Expert Speak Raisina Debates
Published on Jan 16, 2018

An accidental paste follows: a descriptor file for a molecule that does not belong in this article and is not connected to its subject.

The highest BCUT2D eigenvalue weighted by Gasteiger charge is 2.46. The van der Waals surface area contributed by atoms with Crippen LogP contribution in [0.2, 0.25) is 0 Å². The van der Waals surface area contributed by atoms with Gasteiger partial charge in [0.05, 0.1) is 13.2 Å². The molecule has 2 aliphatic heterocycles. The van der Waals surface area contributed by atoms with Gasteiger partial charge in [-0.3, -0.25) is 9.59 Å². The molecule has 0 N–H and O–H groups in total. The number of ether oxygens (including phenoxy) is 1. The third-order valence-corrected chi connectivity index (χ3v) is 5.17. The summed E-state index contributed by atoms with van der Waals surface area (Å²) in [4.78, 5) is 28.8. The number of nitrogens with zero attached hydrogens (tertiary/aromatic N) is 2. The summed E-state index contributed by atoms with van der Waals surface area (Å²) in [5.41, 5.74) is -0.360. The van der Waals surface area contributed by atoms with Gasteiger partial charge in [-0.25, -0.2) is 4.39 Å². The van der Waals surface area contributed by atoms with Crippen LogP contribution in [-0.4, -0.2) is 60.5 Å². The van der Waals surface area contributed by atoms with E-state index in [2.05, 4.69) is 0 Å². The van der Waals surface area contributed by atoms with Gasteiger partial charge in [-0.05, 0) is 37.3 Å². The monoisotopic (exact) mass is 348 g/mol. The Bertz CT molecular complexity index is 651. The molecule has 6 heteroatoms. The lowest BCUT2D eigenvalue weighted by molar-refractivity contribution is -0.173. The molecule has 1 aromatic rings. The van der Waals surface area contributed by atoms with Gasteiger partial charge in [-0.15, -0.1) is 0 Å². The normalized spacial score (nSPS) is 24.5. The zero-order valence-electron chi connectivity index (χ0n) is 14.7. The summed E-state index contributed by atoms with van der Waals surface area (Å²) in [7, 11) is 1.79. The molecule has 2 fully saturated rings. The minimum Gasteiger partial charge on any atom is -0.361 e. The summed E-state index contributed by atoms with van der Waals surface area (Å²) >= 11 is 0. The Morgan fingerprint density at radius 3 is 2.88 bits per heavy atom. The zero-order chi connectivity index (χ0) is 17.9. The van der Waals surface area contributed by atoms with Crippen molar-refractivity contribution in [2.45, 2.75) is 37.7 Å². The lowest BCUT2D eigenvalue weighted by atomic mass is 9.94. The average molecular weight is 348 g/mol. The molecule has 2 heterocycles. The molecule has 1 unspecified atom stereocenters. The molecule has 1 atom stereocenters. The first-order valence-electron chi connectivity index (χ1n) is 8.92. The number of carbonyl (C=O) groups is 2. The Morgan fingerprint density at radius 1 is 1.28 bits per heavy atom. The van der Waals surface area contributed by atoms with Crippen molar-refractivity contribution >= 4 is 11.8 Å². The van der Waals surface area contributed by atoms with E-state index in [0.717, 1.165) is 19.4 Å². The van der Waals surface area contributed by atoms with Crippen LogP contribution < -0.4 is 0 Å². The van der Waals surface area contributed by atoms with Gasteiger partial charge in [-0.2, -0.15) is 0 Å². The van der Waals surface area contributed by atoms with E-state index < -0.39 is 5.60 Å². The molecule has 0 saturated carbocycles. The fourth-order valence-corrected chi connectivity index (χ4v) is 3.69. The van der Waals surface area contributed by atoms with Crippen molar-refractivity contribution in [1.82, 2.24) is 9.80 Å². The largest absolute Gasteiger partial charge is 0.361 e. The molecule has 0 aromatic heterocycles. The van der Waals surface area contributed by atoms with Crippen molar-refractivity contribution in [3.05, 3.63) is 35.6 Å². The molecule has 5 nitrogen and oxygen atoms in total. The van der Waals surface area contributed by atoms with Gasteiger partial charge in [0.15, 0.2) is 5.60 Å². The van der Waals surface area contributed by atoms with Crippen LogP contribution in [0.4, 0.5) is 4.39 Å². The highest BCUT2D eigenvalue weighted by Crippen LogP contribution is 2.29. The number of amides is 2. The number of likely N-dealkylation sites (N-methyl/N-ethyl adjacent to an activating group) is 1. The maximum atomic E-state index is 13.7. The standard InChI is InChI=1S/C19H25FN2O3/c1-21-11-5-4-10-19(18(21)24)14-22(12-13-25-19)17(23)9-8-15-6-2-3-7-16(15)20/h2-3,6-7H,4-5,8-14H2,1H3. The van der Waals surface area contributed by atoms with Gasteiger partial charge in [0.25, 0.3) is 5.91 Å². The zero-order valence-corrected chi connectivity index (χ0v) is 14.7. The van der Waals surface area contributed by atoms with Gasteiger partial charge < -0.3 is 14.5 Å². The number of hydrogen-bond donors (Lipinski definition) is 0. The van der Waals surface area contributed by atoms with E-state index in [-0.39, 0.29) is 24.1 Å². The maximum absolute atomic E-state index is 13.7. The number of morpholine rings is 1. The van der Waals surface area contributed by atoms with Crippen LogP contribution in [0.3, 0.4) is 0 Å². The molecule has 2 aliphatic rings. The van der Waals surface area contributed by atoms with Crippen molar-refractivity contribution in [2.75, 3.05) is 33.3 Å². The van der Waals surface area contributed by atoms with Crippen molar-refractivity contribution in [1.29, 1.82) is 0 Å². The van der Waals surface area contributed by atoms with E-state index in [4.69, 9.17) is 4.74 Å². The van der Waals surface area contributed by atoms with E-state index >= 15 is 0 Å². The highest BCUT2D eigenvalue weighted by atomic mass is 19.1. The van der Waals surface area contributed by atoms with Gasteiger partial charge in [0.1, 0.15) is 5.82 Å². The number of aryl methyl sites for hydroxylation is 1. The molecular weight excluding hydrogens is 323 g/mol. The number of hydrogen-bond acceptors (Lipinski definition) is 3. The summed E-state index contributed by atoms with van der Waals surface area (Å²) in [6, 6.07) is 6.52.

Commonwealth’s role in India’s political vision in the Indo-Pacific region The domain of international affairs is now passing through an interesting time. While 2017 had been pivotal in terms of asserting major transitions in international relations, on the hindsight this has opened up fresh perspectives for Indian foreign policy. In a world that is increasingly buffeted by the protectionist, isolationist interests of the US combined with revanchist tendencies of illiberal powers like China, Russia among others, it is important for India to apprise its association with old partners. In this regard, the Commonwealth provides a pragmatic opportunity. Although the India foreign policy had not been formulated following any official document that spells out its strategic intentions, but it won’t be hard for any foreign policy geek to gauge that the present foreign policy management stands today much transformed . Where the ‘non-alignment principle ‘ or the notion of strategic restraint dominated most of India’s foreign policy approach towards both its allies and adversaries alike in the erstwhile years, the rise in India’s diplomatic profile entails that the regrettable strategic deficits that dictated much of previous foreign policy formulations stands erased. Through concepts and policies like ‘neighbourhood first’ and ‘act east’ simultaneously , India at present is ready to leverage its international partnerships to achieve its domestic imperative and ensure a balanced and stable Indo-Pacific region. Even though much of India’s foreign policy stemmed from a moralistic notion of global politics, its present engagements shows that India is pragmatic enough to recognise its material interests and assert its influence as a rising power in international politics. To buttress this aspiration, India’s Commonwealth association warrants a much needed attention. Despite the fact that the Commonwealth as an association has been perceived mostly in a form of non-functional entity devoid of any contemporary relevance that had long dominated the minds of many Indian foreign policy thinkers owing due to its formation in the history , today’s geopolitics requires thinkers to consider it in a different light . Although the Commonwealth was primarily forged in sync with Nehru’s vision of values-based approach towards global politics, one often tends to overlook the strategic benefits that was reaped by India in its association with the forum. To illustrate, firstly it provided India with the material resources, primarily its trade with the UK which was crucial for its domestic development during its initial years of independence and secondly it enhanced its diplomatic reach in the global spectrum. The Commonwealth in this context aided in expanding India ‘s influence in the organisation by positioning itself as the leader of the Third world nations who had the choice to exercise their autonomy without aligning itself with any of the major power blocks that dominated the Cold War phase. In this aspect, India’s Commonwealth membership in 1949 was significant for two major factors, one the Commonwealth no longer adhered to the imperial image that formed the crux of its formation and secondly it allowed India to rise in terms of stature in the then geopolitical calculus of powers. This was evident in Macdonald’s statement, the then British High Commissioner who had asserted that ‘while Britain gave the original inspiration for the Commonwealth, Indians gave the grand conception a tremendous new impetus’. Such thought essentialises the importance of India in the forum whose presence and action led to the formation of the ‘New’ or ‘Modern Commonwealth’ where India had utilised its membership to make the forum a bulwark against concerns like racism, colonialism among others. Ensuing the above positive imagery of India within the Commonwealth in the past, the forum would adequately supplement its present stature in the paradigm off global affairs. Where the rise of China has compounded challenges both for India’s foreign policy motivations in the Indo-Pacific region along with destabilising the regional balance of power, India would find that the Commonwealth partnership useful. While India had already established its sphere of influence in the Indian ocean region as a predominant naval power through its strong presence in multilateral forums like ASEAN, IOR-ARC among others, the Commonwealth would extend its reach to the Pacific islands region. As Admiral (retired) Arun Prakash, the then Chief of Naval staff, remarked back in 2004 that ‘it is imperative for India to retain a strong maritime capability in order to maintain a balance of maritime power in the Indian Ocean as well as in the wider Asia-Pacific region’ the Commonwealth in this regard would be commensurate with its position as a benevolent power seeking to ensure peace and stability in the wider Indo-Pacific region. A second notable instance that allows the Commonwealth to fit in coherently with India’s foreign policy posture would be the unique nature of the organisation. Although it had been criticised as being an informal organisation bereft of any political legitimacy it presents India with a substantive platform to assert its influence. As a nation that is perhaps one of the worst affected by the steady fracturing of the liberal core brought about by the US retreat from Asia and China’s ascendency in that aspect, India recognises that it has to substantively contribute towards preserving the liberal order. In this respect India’s position as an advocate of the liberal order had been notable where its foreign policy orientation has been consistent with a rules-based international order underpinned by liberal, democratic values . This is manifested in its stance concerning measure like the responsibility to protect (R2P) preventing human rights violation, advocating the notion of collective security which lays out the Indian republic’s subscription to liberal international norms. However, a crucial component of the liberal order is the attribute of contributing towards global goods or services. A quintessential instance includes the American provision of global goods and services including security protection, support of free and open markets which enabled it to maintain its unipolarity and preserve the liberal order. A prescient suggestion for India would be in this regard to render global goods that would enhance its image as a defender of the liberal order. Where the Commonwealth Secretary on her latest visit to India lauded India’s approach in regards to’ combating climate change, urbanisation and sustainable development ‘ its position to contribute towards the same in the Commonwealth would enhance its strategic heft considerably. This would complement India’s position in the trajectory of the liberal order which was captured succinctly by former Foreign Secretary Shivshankar Menon way back in 2010 where he mentioned that ‘New Delhi is willing and capable of contributing to global public goods in terms of security, growth and stability that Asia would require’. This necessitates the reinvigoration of the India-Pacific Forum for Islands Cooperation (FIPIC) which was formed way back in 2014 but has been rendered obsolete in the present moment due to India’s reticence in engaging with the Commonwealth nations. Where China’s integration into the Pacific has been massively visible through its act of providing major aid and developmental assistance to the Pacific littorals in terms of health, renewable energy, infrastructure and climate change adaptation, India’s attention is greatly desired in this aspect. Another fundamental factor that would aid India in leveraging the Commonwealth partnership in preserving the liberal order and ensuring the regional balance and stability both for its own imperative and supplement its quest for regional leadership is the institutional prominence accorded to India within the Commonwealth. As the largest member nation in the Commonwealth along with being the ‘fourth largest contributor to the commonwealth budgets and programmes’ where it extends assistance to developing countries after the UK, India’s role in the Commonwealth is crucial. This was demonstrated in Prince Charles statement to PM Modi during his visit earlier in 2017 where he has mentioned that ‘as the world’s largest democracy, India’s role in this (Commonwealth) could not be more crucial, nor her contribution to the Commonwealth more essential. Thus the upcoming 2018 CHOGM (Commonwealth Heads of Government Meeting ) under its theme ‘Towards A Common Future’ encompassing four crucial goals including prosperity, security, fairness and sustainability presents an opportune moment for India to resuscitate both the Commonwealth forum and its partnership with the association. It would thus benefit Delhi to recognise the potential of both the organisation and its affiliation with it, as Ingram in 1999 had aptly observed that ‘if there is no awareness of the potential, then nothing can happen’. (The author is a Research Intern at Observer Research Foundation)